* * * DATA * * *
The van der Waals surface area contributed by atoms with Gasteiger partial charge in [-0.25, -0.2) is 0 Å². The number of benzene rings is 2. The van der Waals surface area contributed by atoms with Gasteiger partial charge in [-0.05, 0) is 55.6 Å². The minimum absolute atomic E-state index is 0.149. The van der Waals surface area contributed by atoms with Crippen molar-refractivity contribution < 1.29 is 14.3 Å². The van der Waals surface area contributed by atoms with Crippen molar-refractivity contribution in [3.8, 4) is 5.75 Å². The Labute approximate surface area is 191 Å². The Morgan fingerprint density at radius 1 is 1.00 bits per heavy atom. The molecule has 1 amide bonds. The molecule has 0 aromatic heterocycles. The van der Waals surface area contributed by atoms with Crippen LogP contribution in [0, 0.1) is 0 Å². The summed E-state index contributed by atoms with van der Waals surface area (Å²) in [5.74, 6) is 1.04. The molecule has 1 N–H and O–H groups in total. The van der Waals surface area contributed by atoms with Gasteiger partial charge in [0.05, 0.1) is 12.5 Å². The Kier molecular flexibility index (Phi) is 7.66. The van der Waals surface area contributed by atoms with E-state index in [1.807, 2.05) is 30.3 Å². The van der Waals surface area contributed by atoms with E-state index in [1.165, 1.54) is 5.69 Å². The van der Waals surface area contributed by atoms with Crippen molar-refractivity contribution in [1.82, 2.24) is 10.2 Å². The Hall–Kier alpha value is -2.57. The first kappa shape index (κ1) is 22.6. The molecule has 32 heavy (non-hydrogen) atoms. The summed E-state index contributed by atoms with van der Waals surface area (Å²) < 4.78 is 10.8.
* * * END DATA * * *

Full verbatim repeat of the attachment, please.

The van der Waals surface area contributed by atoms with Gasteiger partial charge in [-0.25, -0.2) is 0 Å². The number of benzene rings is 2. The van der Waals surface area contributed by atoms with Gasteiger partial charge in [-0.05, 0) is 55.6 Å². The minimum absolute atomic E-state index is 0.149. The van der Waals surface area contributed by atoms with Crippen molar-refractivity contribution < 1.29 is 14.3 Å². The van der Waals surface area contributed by atoms with Crippen molar-refractivity contribution in [3.8, 4) is 5.75 Å². The Labute approximate surface area is 191 Å². The Morgan fingerprint density at radius 1 is 1.00 bits per heavy atom. The molecule has 1 amide bonds. The molecule has 0 aromatic heterocycles. The van der Waals surface area contributed by atoms with Crippen LogP contribution in [0, 0.1) is 0 Å². The summed E-state index contributed by atoms with van der Waals surface area (Å²) in [5.74, 6) is 1.04. The molecule has 1 N–H and O–H groups in total. The van der Waals surface area contributed by atoms with Gasteiger partial charge in [0.05, 0.1) is 12.5 Å². The Kier molecular flexibility index (Phi) is 7.66. The van der Waals surface area contributed by atoms with E-state index in [1.807, 2.05) is 30.3 Å². The van der Waals surface area contributed by atoms with E-state index in [1.165, 1.54) is 5.69 Å². The van der Waals surface area contributed by atoms with Crippen molar-refractivity contribution in [1.82, 2.24) is 10.2 Å². The Hall–Kier alpha value is -2.57. The first kappa shape index (κ1) is 22.6. The molecule has 32 heavy (non-hydrogen) atoms. The summed E-state index contributed by atoms with van der Waals surface area (Å²) < 4.78 is 10.8.